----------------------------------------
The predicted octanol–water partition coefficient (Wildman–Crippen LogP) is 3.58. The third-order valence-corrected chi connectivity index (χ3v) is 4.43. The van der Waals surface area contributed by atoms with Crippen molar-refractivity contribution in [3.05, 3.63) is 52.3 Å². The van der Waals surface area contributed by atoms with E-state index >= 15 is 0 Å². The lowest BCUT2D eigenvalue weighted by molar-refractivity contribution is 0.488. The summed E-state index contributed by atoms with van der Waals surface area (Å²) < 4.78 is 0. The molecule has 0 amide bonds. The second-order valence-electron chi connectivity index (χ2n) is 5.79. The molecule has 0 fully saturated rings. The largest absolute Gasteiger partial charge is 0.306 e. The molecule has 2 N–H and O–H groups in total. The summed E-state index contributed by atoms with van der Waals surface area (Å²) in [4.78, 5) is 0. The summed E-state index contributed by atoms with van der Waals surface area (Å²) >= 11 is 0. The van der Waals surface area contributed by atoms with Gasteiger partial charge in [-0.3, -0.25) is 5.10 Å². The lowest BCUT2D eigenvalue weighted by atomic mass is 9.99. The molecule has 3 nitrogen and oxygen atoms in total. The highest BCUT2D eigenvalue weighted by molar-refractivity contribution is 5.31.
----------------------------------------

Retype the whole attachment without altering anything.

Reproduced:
The predicted octanol–water partition coefficient (Wildman–Crippen LogP) is 3.58. The third-order valence-corrected chi connectivity index (χ3v) is 4.43. The van der Waals surface area contributed by atoms with Crippen molar-refractivity contribution in [3.05, 3.63) is 52.3 Å². The van der Waals surface area contributed by atoms with E-state index >= 15 is 0 Å². The lowest BCUT2D eigenvalue weighted by molar-refractivity contribution is 0.488. The summed E-state index contributed by atoms with van der Waals surface area (Å²) < 4.78 is 0. The molecule has 0 amide bonds. The second-order valence-electron chi connectivity index (χ2n) is 5.79. The molecule has 0 fully saturated rings. The largest absolute Gasteiger partial charge is 0.306 e. The molecule has 2 N–H and O–H groups in total. The summed E-state index contributed by atoms with van der Waals surface area (Å²) in [4.78, 5) is 0. The summed E-state index contributed by atoms with van der Waals surface area (Å²) >= 11 is 0. The van der Waals surface area contributed by atoms with Gasteiger partial charge in [-0.3, -0.25) is 5.10 Å². The lowest BCUT2D eigenvalue weighted by atomic mass is 9.99. The molecule has 3 nitrogen and oxygen atoms in total. The highest BCUT2D eigenvalue weighted by molar-refractivity contribution is 5.31.